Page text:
 Urges Methodists everywhere to stand in solidarity with migrants, listening well and providing
requested assistance, treating migrants with the dignity of fellow travelers on a journey by protecting
migrants’ agency and freedom to make small and large life choices without encumbrance or
conditions. The church makes the most faithful witness to migrants when its actions speak as
outward signs of God’s love.


 Asks Methodist churches to reimagine our Scriptural calling in which we are all welcomed as
strangers in a way that centers on a holistic inclusion into the locality, rather than merely inviting
newcomers into our churches, our way of worshiping, or our way of being in the world. Creative
collaboration with migrant-led organizations and other community resources with existing capacity to
support migrants will be key. The church only does this work well through the power of the Holy
Spirit and the participation of migrants.


 Calls for the church to be a prophetic voice for and with migrants. Goals of protection and welcome
must include all migrants. Advocacy for related migration policy change should originate from a
trusting relationship with the persons affected by the policy or practice.


 Encourages gender-responsive approaches to the needs of migrants that account for differentiated
vulnerabilities in certain migration situations based on age, gender, sexuality and diversity. Churches
should stand with migrants in solidarity in opposition to gender-based violence and against
immigration policies that detain children or separate families.


 Pleads with all churches to assume their responsibility regarding climate crisis, uncontrolled
utilitarian approach to creation through war, movement of armament, and exploitation of natural
resources. This means paying particular attention to enforced displacement from climate-threatened
nations in the Pacific and low-lying nations elsewhere. Churches from the global north are called to
do all within their power to rapidly reduce carbon emissions, to demand immediate action by their
governments, to insist that governments develop climate-related categories of asylum, and to revive
their calling as co-caretakers of creation.


 Admits the need to continue to learn with humble hearts, open minds, and a willingness to take
action, more about our Methodist colonizing heritage and its past and present contributions to the
root causes of migration.


 Advises members of the World Methodist Council considering planting diaspora congregations to do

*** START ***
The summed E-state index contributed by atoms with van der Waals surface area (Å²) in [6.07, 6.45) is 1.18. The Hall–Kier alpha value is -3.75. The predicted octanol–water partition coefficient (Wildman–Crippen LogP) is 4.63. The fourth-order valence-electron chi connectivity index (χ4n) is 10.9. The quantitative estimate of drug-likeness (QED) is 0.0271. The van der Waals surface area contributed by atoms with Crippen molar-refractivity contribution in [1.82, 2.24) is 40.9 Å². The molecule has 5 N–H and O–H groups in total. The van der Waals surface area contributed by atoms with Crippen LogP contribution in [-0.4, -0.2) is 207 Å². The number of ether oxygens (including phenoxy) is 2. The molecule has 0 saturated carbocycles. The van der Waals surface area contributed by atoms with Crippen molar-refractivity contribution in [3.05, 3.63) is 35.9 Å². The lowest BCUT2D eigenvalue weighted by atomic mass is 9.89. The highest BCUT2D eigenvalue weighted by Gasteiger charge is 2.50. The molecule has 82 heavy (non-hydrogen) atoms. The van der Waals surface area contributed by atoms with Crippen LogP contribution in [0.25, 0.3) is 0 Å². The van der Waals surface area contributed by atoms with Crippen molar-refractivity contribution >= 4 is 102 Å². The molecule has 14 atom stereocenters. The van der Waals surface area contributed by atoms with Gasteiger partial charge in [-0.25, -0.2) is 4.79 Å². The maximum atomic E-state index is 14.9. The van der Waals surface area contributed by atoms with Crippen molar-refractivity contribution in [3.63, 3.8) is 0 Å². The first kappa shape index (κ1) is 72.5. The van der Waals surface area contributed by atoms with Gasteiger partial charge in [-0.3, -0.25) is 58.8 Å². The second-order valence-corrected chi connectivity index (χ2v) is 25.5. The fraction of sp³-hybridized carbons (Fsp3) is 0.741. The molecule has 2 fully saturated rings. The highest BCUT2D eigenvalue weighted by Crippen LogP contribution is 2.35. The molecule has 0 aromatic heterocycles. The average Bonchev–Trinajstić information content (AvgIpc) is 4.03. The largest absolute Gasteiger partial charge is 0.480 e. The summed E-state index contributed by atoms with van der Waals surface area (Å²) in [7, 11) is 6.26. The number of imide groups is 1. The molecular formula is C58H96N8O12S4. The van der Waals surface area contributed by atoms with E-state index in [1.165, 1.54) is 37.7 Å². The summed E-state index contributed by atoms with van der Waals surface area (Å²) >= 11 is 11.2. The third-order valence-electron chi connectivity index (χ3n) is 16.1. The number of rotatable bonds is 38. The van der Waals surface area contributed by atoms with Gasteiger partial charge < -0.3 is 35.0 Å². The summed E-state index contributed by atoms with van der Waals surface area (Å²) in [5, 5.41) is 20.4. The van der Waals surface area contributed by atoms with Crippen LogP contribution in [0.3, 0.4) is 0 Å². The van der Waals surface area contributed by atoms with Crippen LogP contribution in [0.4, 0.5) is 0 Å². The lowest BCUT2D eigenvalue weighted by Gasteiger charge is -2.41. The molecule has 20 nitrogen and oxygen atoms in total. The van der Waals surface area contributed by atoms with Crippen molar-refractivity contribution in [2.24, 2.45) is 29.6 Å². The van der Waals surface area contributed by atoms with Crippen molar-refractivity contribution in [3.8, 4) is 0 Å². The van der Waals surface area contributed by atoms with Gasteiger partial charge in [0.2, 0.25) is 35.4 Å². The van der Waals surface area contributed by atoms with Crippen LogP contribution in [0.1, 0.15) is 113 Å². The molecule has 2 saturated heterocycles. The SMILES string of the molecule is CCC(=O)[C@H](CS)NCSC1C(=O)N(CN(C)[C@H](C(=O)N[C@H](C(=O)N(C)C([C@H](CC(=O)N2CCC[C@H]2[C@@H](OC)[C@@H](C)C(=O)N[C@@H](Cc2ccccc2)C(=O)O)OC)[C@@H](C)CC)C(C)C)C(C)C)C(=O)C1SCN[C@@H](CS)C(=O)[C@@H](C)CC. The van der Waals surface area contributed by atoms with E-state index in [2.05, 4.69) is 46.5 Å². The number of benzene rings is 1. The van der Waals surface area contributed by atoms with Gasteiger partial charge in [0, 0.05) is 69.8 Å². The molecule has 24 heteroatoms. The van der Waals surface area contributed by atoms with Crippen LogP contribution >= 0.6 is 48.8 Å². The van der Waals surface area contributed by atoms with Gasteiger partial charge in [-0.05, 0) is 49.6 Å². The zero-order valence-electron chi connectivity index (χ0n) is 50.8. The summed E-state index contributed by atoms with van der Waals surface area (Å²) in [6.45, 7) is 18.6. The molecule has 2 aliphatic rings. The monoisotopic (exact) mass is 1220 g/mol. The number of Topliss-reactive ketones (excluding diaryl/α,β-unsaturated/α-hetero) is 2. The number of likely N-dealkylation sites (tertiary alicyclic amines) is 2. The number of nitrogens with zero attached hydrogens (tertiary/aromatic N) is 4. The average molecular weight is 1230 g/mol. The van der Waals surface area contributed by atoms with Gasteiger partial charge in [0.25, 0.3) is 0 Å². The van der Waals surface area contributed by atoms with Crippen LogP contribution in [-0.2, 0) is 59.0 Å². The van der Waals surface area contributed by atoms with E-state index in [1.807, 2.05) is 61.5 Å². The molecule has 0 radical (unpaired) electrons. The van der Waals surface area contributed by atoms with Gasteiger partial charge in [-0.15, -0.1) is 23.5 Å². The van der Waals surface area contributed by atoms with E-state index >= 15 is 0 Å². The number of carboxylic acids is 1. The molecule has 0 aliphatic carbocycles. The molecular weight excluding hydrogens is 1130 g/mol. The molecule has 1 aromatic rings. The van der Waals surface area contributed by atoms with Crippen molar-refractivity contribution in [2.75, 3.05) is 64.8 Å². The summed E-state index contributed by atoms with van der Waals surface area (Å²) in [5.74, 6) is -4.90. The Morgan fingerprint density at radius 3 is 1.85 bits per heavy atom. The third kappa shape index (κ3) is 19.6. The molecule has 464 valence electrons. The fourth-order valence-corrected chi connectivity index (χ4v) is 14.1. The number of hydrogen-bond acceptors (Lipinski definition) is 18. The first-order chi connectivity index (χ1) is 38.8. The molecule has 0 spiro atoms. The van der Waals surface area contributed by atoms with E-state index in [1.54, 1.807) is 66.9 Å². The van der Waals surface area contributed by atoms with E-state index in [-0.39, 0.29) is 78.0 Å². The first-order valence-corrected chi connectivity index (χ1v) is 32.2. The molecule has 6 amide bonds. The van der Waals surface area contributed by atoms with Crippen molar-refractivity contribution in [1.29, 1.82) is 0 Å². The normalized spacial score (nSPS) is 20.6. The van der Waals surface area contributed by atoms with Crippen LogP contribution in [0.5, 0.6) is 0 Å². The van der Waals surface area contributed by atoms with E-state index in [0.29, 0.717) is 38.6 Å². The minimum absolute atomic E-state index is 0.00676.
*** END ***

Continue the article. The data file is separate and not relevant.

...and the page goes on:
so in conversation with host conferences in the same country. Methodist congregations in host
countries are encouraged to be welcoming in their approach to new congregations. Both
denominations should engage in open conversations in order to ensure the viability and sustainability
of both entities. A first step towards decolonizing mission would be engagement in mutuality in
missionary-sending practices.


 Commits, as individuals, to maintain intentional prayer, scriptural reflection, and conversation
regarding migration through regular online monthly devotionals between now and the next World
Methodist Conference, “On The Move,” to be held August 13-18, 2024 in Gothenburg, Sweden.

Submitted by Geneva Secretary, Bishop Rosemarie Wenner

Lifting Libya up in prayer

The WMC General Secretary Bishop Ivan Abrahams calls on Methodists and all people everywhere to lift Libya up in prayer, following the very devastating flooding and dam breaks there. We urge prayers not only for injured and those mourning the loss of their loved ones but also a way forward for this hurting country and its people.  

Morocco earthquake – General Secretary offers condolences and solidarity

The powerful 6.8 magnitude earthquake near Marrakech late Friday night caused significant
devastation. The death toll has now surpassed two thousand, with thousands more injured.


Bishop Ivan Abrahams, General Secretary of the World Methodist Council, offered heartfelt
condolences to the bereaved families and solidarity with the people of Morocco. “I am
deeply saddened, and my heart goes out to all affected by this catastrophic event.”


Abrahams thanked those on the frontline of humanitarian response and called on the
Methodist people to pray for all killed, injured, and affected by the disaster. We pledge to
support those who have lost their homes and livelihoods.


“God is our refuge and strength, a very present help in times of trouble.” (Psalm 46:1)